3. Analysis of the Text
While ethos was the main issue around which Washington’s address coalesced, the question at hand was clearly deliberative: what should be done about a seemingly recalcitrant Congress and the demonstrable need of the army for pay. Correspondingly, Washington’s speech dealt with the two main topics of deliberative rhetoric – the honorable and the advantageous (Kennedy, p. 49).

Washington argued that the actions urged in the summons were inexpedient (or disadvantageous) because they would not promote the object of securing payment for the officers and because they would produce great harm to the revolutionary cause. He reviewed the recommendations of the “anonymous addresser,” deriding the proposals as “in either alternative, impracticable in their nature” (pp. 254-255). Regarding the first suggestion, that if the war continued, the troops would move into the wilderness and leave “an ungrateful country” to defend itself, Washington queried, “But whom are they to defend? What would become of “Our wives, our children, our farms and other property, which we leave behind us,” he asked. “Or, in the state of hostile separation, are we to take the two first (the latter cannot be removed) to perish in a wilderness with hunger, cold, and nakedness?” (p. 254). The second suggestion was far worse, Washington asserted. “If peace takes place,” the army would contemplate “something so shocking” as the action of turning their swords against Congress until they had “obtained full and ample justice.” This second choice amounted to “plotting the ruin of both [the Army and the Congress], by sowing the seeds of discord and separation” between military and civil authority (p. 255). These were two “dreadful alternative[s],” the Commander-in-Chief argued: there was no advantage in either “deserting our country in the extremest hour of distress, or turning our arms against it” (p. 254). Washington exclaimed, “My God! What can this writer have in view, by recommending such measures? Can he be a friend to the army? Can he be a friend to this country? Rather is he not an insidious foe?” (pp. 254-255).

Washington pressed the point even further, employing the Aristotelian concept of the possible (Kennedy, pp. 174-175): not only were the recommended measures “in either alternative impracticable,” they were also impossible (p. 255). The Commander argued that “A moment’s reflection will convince every dispassionate mind of the physical impossibility of carrying either proposal into execution (p. 255). Thus, going into the wilderness or turning their swords against Congress represented options that were simultaneously disadvantageous and impossible.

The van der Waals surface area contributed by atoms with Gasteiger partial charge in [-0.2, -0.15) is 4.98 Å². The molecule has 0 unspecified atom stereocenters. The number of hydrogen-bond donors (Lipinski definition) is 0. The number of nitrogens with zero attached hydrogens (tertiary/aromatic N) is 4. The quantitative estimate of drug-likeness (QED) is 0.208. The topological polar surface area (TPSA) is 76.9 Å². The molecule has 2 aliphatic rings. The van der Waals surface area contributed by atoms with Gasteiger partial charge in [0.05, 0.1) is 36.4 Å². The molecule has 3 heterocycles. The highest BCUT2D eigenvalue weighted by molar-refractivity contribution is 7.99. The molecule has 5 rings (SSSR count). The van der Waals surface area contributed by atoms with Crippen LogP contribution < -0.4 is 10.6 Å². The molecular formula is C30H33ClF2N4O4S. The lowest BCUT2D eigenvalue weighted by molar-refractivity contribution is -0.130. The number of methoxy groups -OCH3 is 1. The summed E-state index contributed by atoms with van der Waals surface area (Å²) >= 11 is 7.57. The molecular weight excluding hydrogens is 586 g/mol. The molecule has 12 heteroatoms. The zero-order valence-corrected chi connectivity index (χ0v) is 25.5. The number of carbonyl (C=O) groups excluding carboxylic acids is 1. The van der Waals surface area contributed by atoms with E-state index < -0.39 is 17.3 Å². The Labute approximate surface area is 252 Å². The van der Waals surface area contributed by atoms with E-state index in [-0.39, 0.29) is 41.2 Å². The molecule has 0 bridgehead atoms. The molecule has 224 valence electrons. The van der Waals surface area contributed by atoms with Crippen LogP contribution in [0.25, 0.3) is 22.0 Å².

Instead, Washington counseled patience. The expedient course of action involved embracing the principle of consistency and continuing to press Congress for adequate pay. The General urged his officers not to repudiate Congress, as it was his “decided opinion, that that honorable body entertain exalted sentiments of the services of the army, and, from a full conviction of its merits and sufferings, will do it complete justice” (p. 255). Washington’s rhetorical strategy combined flattery with pretense: he had written privately that full compensation for the officers was unlikely, at best. The Commander argued publicly that the soldiers must realize that Congress faced a “variety of different interests to reconcile” and that “their deliberations are slow;” but that the members “would not cease, till they [had] succeeded” in providing just compensation for the officers (p. 255). To distrust Congress would itself be inexpedient, particularly if that distrust might precipitate actions that would, in Washington’s words, “cast a shade over that glory, which has been so justly acquired, and tarnish the reputation of an army, which is celebrated through all Europe for its fortitude and patriotism” (p. 255). To take such a tack would surely imperil a positive congressional response and, in all probability, prove counterproductive to the officers’ cause, “cast[ing] it at a greater distance” (p. 255).

Turning from a consideration of the expedient to a discussion of the honorable, Washington further appealed to his officers, arguing that to reject the anonymous summons would constitute “one more distinguished proof of unexampled patriotism and patient virtue” (p. 256). Quite obviously, in the Commander’s view, the anonymous appeal, as well as the actions it portended, were dishonorable in the extreme and should be denied vehemently. In essence, Washington shamed his officers into embracing patriotism and further patriotic action (Wills, p. 104). Again employing a classic periodic sentence, he pleaded: “… let me conjure you in the name of our common country, as you value your sacred honor, as you respect the rights of humanity, and as you regard the military and national character of America, to express your utmost horror and destation of the man, who wishes… to overturn the liberties of our country, and who wickedly attempts to open the flood gates of civil discord, and deluge our rising empire in blood.” The army officers had consistently displayed “faithful and meritorious services” to their nation and their sacrifices should not be dishonored by rash action (p. 256).